Diabetes Support Groups
  • The Defeat Diabetes Foundation has a list of support groups in all 50 states.
  • Your local Department of Health may also offer similar resources. You can find yours here.
Uterine Fibroids Resources
  • Patient checklist
  • Healthy Women is a nonprofit whose mission is to educate women to make informed health choices through fact-based, expert-sourced content, and creative evidence-based programming. The website offers resources related to managing uterine fibroids.
  • This blog from Johns Hopkins Medicine also has more information surrounding the symptoms of fibroids, treatment, diagnosis and more. The mission of Johns Hopkins Medicine is to improve the health of the community and the world by setting the standard of excellence in medical education, research and clinical care.
  • This Mayo Clinic article on uterine fibroids has information about the symptoms and treatment of fibroids. The Mayo Clinic is a nonprofit organization, which provides information and tools for a healthy lifestyle.
  • The New York State Department of Health has a page on uterine fibroids, which details what happens with fibroids during pregnancy, as well as current and developing treatments for fibroids.
  • The National Institutes of Health (NIH) has a list with find-a-provider resources. The NIH is the part of the Department of Health & Human Services (HHS) that is the nation’s medical research agency, making important discoveries that improve health and save lives.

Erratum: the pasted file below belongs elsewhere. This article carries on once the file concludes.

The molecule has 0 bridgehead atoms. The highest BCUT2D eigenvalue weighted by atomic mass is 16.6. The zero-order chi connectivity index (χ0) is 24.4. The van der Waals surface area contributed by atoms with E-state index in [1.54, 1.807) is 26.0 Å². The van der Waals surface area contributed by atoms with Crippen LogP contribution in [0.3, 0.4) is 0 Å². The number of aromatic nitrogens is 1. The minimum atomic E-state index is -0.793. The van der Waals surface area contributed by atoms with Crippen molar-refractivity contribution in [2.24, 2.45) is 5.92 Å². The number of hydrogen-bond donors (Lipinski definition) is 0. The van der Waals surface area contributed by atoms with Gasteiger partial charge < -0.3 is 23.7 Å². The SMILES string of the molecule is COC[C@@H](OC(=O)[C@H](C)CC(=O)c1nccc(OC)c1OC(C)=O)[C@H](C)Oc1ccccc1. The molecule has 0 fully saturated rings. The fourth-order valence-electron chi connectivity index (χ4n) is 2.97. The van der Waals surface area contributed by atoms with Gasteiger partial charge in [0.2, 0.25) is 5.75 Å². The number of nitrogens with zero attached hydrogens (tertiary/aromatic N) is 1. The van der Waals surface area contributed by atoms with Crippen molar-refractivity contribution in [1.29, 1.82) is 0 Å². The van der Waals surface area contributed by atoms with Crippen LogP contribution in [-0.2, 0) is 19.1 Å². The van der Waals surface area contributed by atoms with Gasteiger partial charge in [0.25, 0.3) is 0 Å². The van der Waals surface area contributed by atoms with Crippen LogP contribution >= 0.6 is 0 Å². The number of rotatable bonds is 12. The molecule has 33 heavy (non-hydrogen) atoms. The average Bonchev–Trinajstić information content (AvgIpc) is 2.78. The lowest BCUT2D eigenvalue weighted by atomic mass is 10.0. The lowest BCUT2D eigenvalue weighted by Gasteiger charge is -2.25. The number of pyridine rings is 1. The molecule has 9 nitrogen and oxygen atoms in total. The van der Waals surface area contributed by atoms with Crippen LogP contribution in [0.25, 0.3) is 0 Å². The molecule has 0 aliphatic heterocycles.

• MedLine Plus provides information about treatments and therapies for fibroids. MedlinePlus is a service of the National Library of Medicine (NLM), the world's largest medical library, which is part of the NIH. MedLine Plus’s mission is to present high-quality, relevant health and wellness information that is trusted, easy to understand, and free of advertising.
Slow-Growing Prostate Cancer Resources
Additional information on prostate cancer:
  • This article on prostate cancer from St. Luke's Health has more information about diagnostic criteria and symptoms as well as other helpful resources.
  • This book delves deeper into the science behind prostate cancer and how it’s treated.
  • CancerCare provides free professional support services, including resources specifically regarding prostate cancer. Founded in 1944, CancerCare is the leading national organization providing free, professional support services and information to help people manage the emotional, practical and financial challenges of cancer.
  • ZERO Cancer is a national nonprofit with the mission to end prostate cancer. ZERO Cancer advances research, improves the lives of men and families and inspires action. ZERO Cancer’s website contains toolkits, webinars, fact sheets and more for the newly diagnosed.